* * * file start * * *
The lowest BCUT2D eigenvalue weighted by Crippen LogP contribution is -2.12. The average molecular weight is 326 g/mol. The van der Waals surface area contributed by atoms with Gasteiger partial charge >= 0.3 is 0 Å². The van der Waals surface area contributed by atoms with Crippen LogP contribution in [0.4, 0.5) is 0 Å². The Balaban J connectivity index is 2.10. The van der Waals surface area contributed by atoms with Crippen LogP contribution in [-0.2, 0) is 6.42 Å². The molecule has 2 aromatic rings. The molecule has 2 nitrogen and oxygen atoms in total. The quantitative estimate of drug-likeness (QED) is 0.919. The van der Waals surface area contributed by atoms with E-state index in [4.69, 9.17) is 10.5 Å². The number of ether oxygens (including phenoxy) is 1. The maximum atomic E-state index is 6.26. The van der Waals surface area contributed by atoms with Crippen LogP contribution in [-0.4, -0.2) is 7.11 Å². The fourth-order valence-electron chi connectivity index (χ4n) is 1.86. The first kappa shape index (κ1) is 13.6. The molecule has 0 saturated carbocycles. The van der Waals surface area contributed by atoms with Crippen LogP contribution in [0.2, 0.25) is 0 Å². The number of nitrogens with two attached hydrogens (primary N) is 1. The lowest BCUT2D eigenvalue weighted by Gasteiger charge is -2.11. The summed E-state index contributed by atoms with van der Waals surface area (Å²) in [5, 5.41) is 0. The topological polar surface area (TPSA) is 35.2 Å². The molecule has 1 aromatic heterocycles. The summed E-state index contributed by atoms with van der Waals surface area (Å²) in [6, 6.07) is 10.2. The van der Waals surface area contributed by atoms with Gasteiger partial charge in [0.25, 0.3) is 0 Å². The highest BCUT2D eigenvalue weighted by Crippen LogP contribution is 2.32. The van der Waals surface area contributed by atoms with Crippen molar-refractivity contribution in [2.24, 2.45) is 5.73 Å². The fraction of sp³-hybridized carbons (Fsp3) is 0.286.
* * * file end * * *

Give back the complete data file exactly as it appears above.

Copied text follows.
The lowest BCUT2D eigenvalue weighted by Crippen LogP contribution is -2.12. The average molecular weight is 326 g/mol. The van der Waals surface area contributed by atoms with Gasteiger partial charge >= 0.3 is 0 Å². The van der Waals surface area contributed by atoms with Crippen LogP contribution in [0.4, 0.5) is 0 Å². The Balaban J connectivity index is 2.10. The van der Waals surface area contributed by atoms with Crippen LogP contribution in [-0.2, 0) is 6.42 Å². The molecule has 2 aromatic rings. The molecule has 2 nitrogen and oxygen atoms in total. The quantitative estimate of drug-likeness (QED) is 0.919. The van der Waals surface area contributed by atoms with E-state index in [4.69, 9.17) is 10.5 Å². The number of ether oxygens (including phenoxy) is 1. The maximum atomic E-state index is 6.26. The van der Waals surface area contributed by atoms with Crippen LogP contribution in [-0.4, -0.2) is 7.11 Å². The fourth-order valence-electron chi connectivity index (χ4n) is 1.86. The first kappa shape index (κ1) is 13.6. The molecule has 0 saturated carbocycles. The van der Waals surface area contributed by atoms with Crippen LogP contribution in [0.2, 0.25) is 0 Å². The number of nitrogens with two attached hydrogens (primary N) is 1. The lowest BCUT2D eigenvalue weighted by Gasteiger charge is -2.11. The summed E-state index contributed by atoms with van der Waals surface area (Å²) in [5, 5.41) is 0. The topological polar surface area (TPSA) is 35.2 Å². The molecule has 1 aromatic heterocycles. The summed E-state index contributed by atoms with van der Waals surface area (Å²) in [6, 6.07) is 10.2. The van der Waals surface area contributed by atoms with Gasteiger partial charge in [0.25, 0.3) is 0 Å². The highest BCUT2D eigenvalue weighted by Crippen LogP contribution is 2.32. The van der Waals surface area contributed by atoms with Crippen molar-refractivity contribution in [2.24, 2.45) is 5.73 Å². The fraction of sp³-hybridized carbons (Fsp3) is 0.286.